In the example below, we have look up table that has repair lead times against a product. Next to it we have a table showing when the product is received and we need to work out the expected repair completion date based on the lead time for each product.
As the name suggests, this works out the End Of the MONTH. I used to work at a company that had a wide variety of payment terms including some odd “end of next month + 20 days “, so working out when payment was due could be challenging. EOMONTH can look both forwards and backwards from a given date.
The basic syntax for EOMONTH is =EOMONTH(date or cell reference, number of months).
Where you enter the number of months, use 0 (zero) for current month (i.e. same month as the selected date, negative numbers to go back a number of months or positive numbers to go forwards.
=EOMONTH(A1,0) will give the last day of the month in cell A1
=EOMONTH(A1,0)+30 will give me the date that is 30 days after the end of the month in cell A1
=EOMONTH(A1,1)+20 will give me the date that is 20 days after the end of the month following the month in cell A1
=EOMONTH(A1,-2)+20 will give me the date that is 20 days after the end of the month two months before the month in cell A1 (figure that one out!)
Use this to calculate the number of working days between two dates. If you are using 2007 or earlier, then you will only have NETWORKDAYS which by default assumes the weekend is Saturday/Sunday. If you are using 2010 or later, then you have NETWORKDAYS.INTL which allows you to choose pretty much any combination of two consecutive days to represent the weekend or even any one day in the week for those unfortunate to have to work a 6 day week.
You have the option to list any bank holidays, shut down days etc that you want to exclude from any calculations of working days. The best way to do this would be using a named range containing all your holiday/shut down dates, but typing in the range as normal works just as well…your choice.
The basic syntax of this function is:
=NETWORKDAYS.INTL(start date, end date, weekend day(s), holiday dates)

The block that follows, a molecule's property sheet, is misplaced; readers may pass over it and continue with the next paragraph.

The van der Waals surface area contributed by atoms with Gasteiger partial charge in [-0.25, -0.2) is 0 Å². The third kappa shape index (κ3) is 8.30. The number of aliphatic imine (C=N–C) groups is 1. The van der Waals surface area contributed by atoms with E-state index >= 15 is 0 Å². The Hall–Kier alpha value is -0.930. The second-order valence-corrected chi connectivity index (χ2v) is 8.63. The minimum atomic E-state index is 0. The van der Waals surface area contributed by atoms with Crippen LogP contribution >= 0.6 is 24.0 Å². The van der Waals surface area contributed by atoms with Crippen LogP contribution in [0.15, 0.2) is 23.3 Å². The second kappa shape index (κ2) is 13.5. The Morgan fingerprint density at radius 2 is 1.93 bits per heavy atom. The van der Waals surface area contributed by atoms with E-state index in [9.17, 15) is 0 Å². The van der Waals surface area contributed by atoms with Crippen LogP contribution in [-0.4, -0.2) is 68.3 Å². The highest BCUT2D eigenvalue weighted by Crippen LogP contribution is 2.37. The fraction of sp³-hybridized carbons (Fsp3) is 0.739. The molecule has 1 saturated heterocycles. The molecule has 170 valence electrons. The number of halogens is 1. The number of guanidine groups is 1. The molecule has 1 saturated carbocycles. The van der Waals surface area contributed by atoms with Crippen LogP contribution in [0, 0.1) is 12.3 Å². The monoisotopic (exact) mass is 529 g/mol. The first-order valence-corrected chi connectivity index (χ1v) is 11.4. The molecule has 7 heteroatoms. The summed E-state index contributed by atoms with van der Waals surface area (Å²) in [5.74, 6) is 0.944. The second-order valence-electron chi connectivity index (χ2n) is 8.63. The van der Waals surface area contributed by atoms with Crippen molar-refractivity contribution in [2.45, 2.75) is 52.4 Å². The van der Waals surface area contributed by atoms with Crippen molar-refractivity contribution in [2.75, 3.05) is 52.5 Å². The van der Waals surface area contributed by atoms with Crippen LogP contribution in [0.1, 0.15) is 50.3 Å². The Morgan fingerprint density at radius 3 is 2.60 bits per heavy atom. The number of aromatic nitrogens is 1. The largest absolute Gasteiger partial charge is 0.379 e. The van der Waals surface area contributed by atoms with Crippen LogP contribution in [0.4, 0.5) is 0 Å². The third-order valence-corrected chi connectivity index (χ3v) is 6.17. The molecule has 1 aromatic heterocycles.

Here is an example calculating working days including/excluding some holiday dates;
The more basic NETWORKDAYS will not give you option to choose your weekend days, defaulting to Sat-Sun.
Whereas NETWORKDAYS calculates the number of working days between two dates, WORKDAY and WORKDAY.INTL give you a date in the future or the past based on a given number of working days e.g. what date was it 20 working days ago? You have exactly the same options as NETWORKDAYS/NETWORKDAYS.INTL – exclude/include holidays and if using 2010 or later, pick your weekend day(s).
The WEEEKDAY function returns a number that represents a day of the week. Unfortunately, the week in Excel begins on a Sunday (1), ending with Saturday (7) – this might be due to an error in Excel that thinks 01/01/1900 (or day 1 according to Excel) was a Sunday, but in fact was a Monday. The problem corrects itself from March 1st 1900, so all dates from that date will display the correct day of the week,
You can change the first day of the week by setting the optional parameter after the date to 2 (Monday = 1 through to Sunday = 7) or set it to 3 (Monday = 0 through to Sunday = 6). If you have 2010 or later then you have the option to start your week from any day in the week e.g. Wed through to Tue.
As with all Excel functions, combining or nesting functions will give you very powerful or practical calculations. It also avoids having a load of extra intermediate columns in your worksheet. Here are a couple of examples for you;
Calculating the last working day in the month:
Calculating the last Friday in the month:
For some more brilliant examples of complex date calculations go to http://www.cpearson.com/excel/DateFunctions1.aspx